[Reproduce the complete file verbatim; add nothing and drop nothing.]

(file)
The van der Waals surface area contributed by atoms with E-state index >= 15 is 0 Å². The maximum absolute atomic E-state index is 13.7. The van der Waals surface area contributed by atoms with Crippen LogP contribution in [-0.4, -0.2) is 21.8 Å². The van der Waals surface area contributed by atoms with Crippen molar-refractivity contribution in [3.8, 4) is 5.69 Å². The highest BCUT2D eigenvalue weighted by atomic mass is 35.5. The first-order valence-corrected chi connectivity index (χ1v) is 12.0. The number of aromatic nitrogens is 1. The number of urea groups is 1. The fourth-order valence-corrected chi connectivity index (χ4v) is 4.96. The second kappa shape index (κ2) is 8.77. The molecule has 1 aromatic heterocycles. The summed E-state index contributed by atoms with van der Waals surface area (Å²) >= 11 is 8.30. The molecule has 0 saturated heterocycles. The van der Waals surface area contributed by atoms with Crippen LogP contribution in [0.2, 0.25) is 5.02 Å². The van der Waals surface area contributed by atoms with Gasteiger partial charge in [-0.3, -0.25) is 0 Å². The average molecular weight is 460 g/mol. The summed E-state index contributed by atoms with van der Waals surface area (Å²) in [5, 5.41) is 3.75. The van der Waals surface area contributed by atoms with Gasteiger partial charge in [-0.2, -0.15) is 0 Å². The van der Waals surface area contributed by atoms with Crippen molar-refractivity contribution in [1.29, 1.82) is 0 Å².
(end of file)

The van der Waals surface area contributed by atoms with E-state index >= 15 is 0 Å². The maximum absolute atomic E-state index is 13.7. The van der Waals surface area contributed by atoms with Crippen LogP contribution in [-0.4, -0.2) is 21.8 Å². The van der Waals surface area contributed by atoms with Crippen molar-refractivity contribution in [3.8, 4) is 5.69 Å². The highest BCUT2D eigenvalue weighted by atomic mass is 35.5. The first-order valence-corrected chi connectivity index (χ1v) is 12.0. The number of aromatic nitrogens is 1. The number of urea groups is 1. The fourth-order valence-corrected chi connectivity index (χ4v) is 4.96. The second kappa shape index (κ2) is 8.77. The molecule has 1 aromatic heterocycles. The summed E-state index contributed by atoms with van der Waals surface area (Å²) >= 11 is 8.30. The molecule has 0 saturated heterocycles. The van der Waals surface area contributed by atoms with Crippen LogP contribution in [0.2, 0.25) is 5.02 Å². The van der Waals surface area contributed by atoms with Gasteiger partial charge in [-0.3, -0.25) is 0 Å². The average molecular weight is 460 g/mol. The summed E-state index contributed by atoms with van der Waals surface area (Å²) in [5, 5.41) is 3.75. The van der Waals surface area contributed by atoms with Gasteiger partial charge in [-0.2, -0.15) is 0 Å². The van der Waals surface area contributed by atoms with Crippen molar-refractivity contribution in [1.29, 1.82) is 0 Å².